I really didn’t expect to find coffee in Yunnan. This region is famous for pu’er tea and the blogs I read before the trip all warned that you weren’t likely to find good espresso anywhere in China. I haven’t found that to be the case at all. On our first day in Xizhou, I wandered down the street towards the Linden Center and stumbled into Peter’s Coffee. The server, Roy, spoke a bit of English and helped my friend Molly and I order. I got a coffee and Roy explained that the beans were grown locally in Yunnan. What? Coffee production in China? It turns out that the government is strongly pushing coffee production in Yunnan province, with 95% of coffee production happening within the province. I met a Fulbright scholar named MJ Engel who is working out of Kunming, and she explained that coffee consumption in China has increased about 33 percent every year since 2006 and almost all demand is met with domestic production. The main regions for production are Baoshan, Dehong and Pu’er. They grow mostly the Arabica coffee variety.
Farmers are latching onto coffee because there is less chance for disease and pests. The plant is so new to the region that there are no predators yet. We spoke with Clément Rigal, a researcher at the World Agroforestry Center in Kunming, and he told us that many farmers are using agroforestry techniques to prevent their crops from freezing at high altitudes and to add additional crops (such as lychee) to diversify their revenue streams. This method of growing is more sustainable because the trees protect the coffee cherries and reduce the need for pesticides. The roots also help prevent erosion and shade helps the soils stay fertile. Pesticide use is also limited because few pests have adapted to eat coffee cherries, although Clement says that will likely happen within a few decades.
According to an article by Time Magazine, coffee was first introduced to the area by French missionaries in the 20th century. Coffee production in China, however, was mostly introduced through the international coffee behemoth Nestlé. The Chinese government asked the company to partner with local farmers in rural areas of China as part of a poverty alleviation initiative. Nestlé helps farmers establish coffee farms, teaches them environmental and ethical growing practices, and then buys their coffee at their warehouse in Pu’er. However, international prices have been at an all-time low so many coffee farmers are experiencing unstable incomes. The farmers often begin growing specialty coffees which they can sell at higher and more consistent prices. MJ said that the easiest way to turn regular coffee into a specialty coffee is by letting the cherries fully ripen and begin to ferment on the trees. This gives the coffee a sweeter, fruity taste. Farmers can also let the beans “honey” in the sugary inner mucilage layers. These processes take extra time but the farmers can get much more for their labor and don’t need to plant new trees.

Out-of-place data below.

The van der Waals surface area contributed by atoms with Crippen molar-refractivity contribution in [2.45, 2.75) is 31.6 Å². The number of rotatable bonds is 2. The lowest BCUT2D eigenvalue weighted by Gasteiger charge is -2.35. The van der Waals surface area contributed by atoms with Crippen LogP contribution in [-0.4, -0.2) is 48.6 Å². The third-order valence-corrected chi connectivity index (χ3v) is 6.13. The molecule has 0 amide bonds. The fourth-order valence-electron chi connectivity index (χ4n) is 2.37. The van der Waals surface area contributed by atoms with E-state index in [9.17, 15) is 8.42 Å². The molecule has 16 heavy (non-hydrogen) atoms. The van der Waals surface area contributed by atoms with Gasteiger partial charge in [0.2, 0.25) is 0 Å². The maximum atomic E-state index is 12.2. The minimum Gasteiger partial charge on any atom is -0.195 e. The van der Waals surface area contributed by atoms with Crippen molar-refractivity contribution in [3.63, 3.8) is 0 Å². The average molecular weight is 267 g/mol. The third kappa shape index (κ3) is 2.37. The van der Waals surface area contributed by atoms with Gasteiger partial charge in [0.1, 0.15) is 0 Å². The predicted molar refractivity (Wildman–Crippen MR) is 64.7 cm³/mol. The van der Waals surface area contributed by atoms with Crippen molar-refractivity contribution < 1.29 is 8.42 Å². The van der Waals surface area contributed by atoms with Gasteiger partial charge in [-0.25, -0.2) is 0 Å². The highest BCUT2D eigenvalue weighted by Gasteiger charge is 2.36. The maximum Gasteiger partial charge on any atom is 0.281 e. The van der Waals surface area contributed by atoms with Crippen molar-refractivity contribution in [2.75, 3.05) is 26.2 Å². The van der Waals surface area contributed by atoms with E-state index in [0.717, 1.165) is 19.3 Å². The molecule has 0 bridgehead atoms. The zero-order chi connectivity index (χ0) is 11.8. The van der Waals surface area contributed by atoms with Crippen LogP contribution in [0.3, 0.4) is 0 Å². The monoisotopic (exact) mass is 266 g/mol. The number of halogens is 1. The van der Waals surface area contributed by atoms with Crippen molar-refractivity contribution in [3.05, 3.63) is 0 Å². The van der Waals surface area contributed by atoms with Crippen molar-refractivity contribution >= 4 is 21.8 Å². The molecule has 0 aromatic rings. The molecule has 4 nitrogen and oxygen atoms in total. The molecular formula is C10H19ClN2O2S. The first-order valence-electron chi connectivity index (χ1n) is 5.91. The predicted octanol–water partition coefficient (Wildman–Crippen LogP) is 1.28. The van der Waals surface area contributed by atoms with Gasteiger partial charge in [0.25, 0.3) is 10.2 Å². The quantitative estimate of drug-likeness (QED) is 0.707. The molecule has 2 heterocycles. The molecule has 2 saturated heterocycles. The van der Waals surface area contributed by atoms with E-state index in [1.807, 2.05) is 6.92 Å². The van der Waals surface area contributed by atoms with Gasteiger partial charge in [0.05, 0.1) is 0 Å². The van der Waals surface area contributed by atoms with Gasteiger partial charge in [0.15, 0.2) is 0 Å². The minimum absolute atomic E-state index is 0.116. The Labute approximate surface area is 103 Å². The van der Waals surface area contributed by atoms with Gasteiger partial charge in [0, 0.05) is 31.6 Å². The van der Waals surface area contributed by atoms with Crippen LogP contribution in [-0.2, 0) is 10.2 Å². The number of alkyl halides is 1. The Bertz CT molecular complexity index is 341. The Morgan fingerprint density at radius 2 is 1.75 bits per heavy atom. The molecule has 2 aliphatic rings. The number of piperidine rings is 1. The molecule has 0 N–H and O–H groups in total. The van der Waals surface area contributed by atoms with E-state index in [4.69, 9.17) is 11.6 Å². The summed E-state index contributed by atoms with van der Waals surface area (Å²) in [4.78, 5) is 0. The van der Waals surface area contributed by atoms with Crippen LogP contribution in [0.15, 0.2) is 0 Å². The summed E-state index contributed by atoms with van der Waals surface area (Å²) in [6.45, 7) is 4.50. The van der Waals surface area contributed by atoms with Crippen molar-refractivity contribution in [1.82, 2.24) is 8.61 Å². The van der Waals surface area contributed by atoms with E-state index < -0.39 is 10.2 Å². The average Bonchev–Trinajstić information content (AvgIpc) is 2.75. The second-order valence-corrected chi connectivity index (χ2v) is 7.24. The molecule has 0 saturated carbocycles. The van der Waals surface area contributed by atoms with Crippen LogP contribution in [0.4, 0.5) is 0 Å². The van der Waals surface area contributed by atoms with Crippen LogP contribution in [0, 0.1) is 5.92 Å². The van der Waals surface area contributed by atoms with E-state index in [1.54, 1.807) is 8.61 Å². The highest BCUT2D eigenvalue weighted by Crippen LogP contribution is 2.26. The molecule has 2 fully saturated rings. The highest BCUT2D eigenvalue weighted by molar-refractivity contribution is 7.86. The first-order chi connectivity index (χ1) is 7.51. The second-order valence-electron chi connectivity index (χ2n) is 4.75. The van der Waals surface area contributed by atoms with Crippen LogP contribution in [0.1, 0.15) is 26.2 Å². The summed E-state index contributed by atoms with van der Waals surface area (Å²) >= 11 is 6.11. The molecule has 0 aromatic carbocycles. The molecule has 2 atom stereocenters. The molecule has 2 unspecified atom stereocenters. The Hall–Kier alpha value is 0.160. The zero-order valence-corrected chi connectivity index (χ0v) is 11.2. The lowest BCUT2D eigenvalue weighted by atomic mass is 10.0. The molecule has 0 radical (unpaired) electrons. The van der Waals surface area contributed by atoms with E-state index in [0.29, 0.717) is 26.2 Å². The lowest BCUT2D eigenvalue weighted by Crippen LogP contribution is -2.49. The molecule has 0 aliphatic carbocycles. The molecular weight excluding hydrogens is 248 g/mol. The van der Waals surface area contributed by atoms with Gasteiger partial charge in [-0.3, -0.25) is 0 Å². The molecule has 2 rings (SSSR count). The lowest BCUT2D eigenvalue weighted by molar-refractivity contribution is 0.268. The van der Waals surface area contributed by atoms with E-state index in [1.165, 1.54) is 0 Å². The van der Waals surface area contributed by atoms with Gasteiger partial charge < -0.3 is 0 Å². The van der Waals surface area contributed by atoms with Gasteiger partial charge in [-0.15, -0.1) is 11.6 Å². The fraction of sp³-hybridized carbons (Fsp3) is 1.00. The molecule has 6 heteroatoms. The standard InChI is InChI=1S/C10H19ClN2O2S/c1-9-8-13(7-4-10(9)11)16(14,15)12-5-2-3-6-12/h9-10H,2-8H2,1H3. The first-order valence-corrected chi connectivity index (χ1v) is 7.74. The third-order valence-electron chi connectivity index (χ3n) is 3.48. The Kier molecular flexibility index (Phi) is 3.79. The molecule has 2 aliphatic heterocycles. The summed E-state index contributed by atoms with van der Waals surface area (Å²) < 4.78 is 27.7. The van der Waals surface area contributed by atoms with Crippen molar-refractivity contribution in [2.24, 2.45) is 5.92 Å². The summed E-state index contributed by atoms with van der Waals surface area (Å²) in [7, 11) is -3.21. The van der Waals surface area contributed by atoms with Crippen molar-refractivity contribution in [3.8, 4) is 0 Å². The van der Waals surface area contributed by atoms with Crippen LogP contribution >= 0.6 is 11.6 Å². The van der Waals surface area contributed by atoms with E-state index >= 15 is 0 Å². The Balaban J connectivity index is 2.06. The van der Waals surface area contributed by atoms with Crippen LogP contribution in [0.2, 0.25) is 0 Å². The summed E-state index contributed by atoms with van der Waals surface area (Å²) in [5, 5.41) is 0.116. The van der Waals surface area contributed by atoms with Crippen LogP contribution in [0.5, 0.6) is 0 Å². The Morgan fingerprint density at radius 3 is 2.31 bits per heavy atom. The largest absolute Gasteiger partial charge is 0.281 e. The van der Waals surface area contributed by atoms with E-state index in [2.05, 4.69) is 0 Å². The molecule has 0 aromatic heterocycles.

The spread of coffee in Yunnan is great for those of us who love espresso, but may have long-term harms. I talked with MJ at Peter’s coffee after her presentations and she explained that it’s a difficult situation. On the one hand, Nestlé is a huge corporation that is well-known for poisoning water supplies and taking advantage of workers all over the world. However, their introduction of coffee to this region is helping pull some farmers out of poverty. We’ll have to wait to see the long term ecological impact of coffee production, but hopefully agroforestry techniques and limited use of pesticides can help keep coffee production sustainable in China.